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    Date: Fri, 28 Jun 1991 11:30 EDT
    From: andy@chestnut.com (Andy Latto)

    > Date: Thu, 27 Jun 1991 18:50-0400
    > From: barmar@Think.COM (Barry Margolin)

    > However, I happened to pick up a copy of Knuth later in the afternoon,
    > and found the section where he talks about rounding (Seminumerical
    > Algorithms, section 4.2.2).  I couldn't find many details, but at one
    > point he said that the "right" way to round a number that is exactly
    > half-way between two units depends on the radix -- if it's even you
    > round towards the even number, if it's odd you round towards the odd
    > number.  Then he pointed out that all the commonly-used bases are even,
    > so it's simplest to remember that rounding should be towards the even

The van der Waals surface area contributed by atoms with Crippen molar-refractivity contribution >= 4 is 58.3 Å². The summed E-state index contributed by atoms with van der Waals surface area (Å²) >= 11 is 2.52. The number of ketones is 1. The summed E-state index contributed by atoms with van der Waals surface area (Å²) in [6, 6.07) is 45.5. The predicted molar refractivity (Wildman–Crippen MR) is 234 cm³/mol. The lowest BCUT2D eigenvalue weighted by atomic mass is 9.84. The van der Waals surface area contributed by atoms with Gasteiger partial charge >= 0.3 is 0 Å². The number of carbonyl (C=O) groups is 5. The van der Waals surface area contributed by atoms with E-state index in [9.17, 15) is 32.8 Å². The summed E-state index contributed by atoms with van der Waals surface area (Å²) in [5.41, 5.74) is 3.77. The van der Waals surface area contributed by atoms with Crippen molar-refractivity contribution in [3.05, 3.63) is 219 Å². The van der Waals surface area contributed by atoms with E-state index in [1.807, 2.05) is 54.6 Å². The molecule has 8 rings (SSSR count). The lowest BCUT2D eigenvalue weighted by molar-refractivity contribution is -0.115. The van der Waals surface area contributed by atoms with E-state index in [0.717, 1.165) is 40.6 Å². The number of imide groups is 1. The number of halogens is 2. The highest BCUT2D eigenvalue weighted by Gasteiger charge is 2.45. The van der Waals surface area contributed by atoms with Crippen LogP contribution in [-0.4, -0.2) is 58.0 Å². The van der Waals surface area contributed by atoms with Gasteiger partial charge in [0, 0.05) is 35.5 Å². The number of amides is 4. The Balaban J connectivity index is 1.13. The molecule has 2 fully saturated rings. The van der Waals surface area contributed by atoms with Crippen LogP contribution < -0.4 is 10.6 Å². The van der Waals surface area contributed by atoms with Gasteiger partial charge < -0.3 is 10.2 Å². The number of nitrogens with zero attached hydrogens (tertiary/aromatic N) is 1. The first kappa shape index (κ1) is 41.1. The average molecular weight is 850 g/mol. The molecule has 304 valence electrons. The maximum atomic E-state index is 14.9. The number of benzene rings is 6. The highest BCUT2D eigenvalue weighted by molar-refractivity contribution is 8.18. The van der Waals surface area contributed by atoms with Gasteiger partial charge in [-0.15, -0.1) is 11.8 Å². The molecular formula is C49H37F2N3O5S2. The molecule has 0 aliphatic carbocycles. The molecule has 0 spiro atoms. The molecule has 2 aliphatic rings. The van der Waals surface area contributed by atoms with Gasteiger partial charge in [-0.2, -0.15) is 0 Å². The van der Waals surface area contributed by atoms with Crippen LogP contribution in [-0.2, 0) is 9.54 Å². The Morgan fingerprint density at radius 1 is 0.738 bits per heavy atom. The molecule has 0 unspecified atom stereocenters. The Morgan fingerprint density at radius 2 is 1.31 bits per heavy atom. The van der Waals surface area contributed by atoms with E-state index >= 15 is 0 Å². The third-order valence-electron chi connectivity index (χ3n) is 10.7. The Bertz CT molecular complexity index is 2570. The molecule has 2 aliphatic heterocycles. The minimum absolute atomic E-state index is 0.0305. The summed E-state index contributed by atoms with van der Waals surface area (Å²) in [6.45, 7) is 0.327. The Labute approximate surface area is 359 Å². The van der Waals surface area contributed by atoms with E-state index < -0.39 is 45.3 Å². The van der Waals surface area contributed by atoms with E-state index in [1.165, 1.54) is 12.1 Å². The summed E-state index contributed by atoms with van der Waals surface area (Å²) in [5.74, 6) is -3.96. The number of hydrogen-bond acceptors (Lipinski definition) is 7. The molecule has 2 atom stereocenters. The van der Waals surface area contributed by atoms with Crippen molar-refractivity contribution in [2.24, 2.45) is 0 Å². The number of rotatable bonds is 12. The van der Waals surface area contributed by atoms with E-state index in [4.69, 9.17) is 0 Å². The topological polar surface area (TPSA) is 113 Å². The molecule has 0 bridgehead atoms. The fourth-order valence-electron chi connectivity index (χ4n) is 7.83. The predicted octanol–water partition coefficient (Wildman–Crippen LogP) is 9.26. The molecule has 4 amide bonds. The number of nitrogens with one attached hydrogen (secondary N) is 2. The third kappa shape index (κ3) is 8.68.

> number.

    I don't believe this, even if it's in Knuth.  Rounding is an issue
    to do with numbers, not with numerals. If I ask you whether
    (round 1/2) is 0 or 1, how can the answer depend on what
    base I am using? What if I am using Roman Numerals? Or just
    tally marks, instead of radix notation?

The context of Knuth's discussion was in rounding floating point
numbers after a computation.  I think the point was that extra digits
are used internally during the computation (e.g. multiplying floats with
24-bit fractions results in a 48-bit fraction in the temporary), and
then the result has to be rounded to the precision of the regular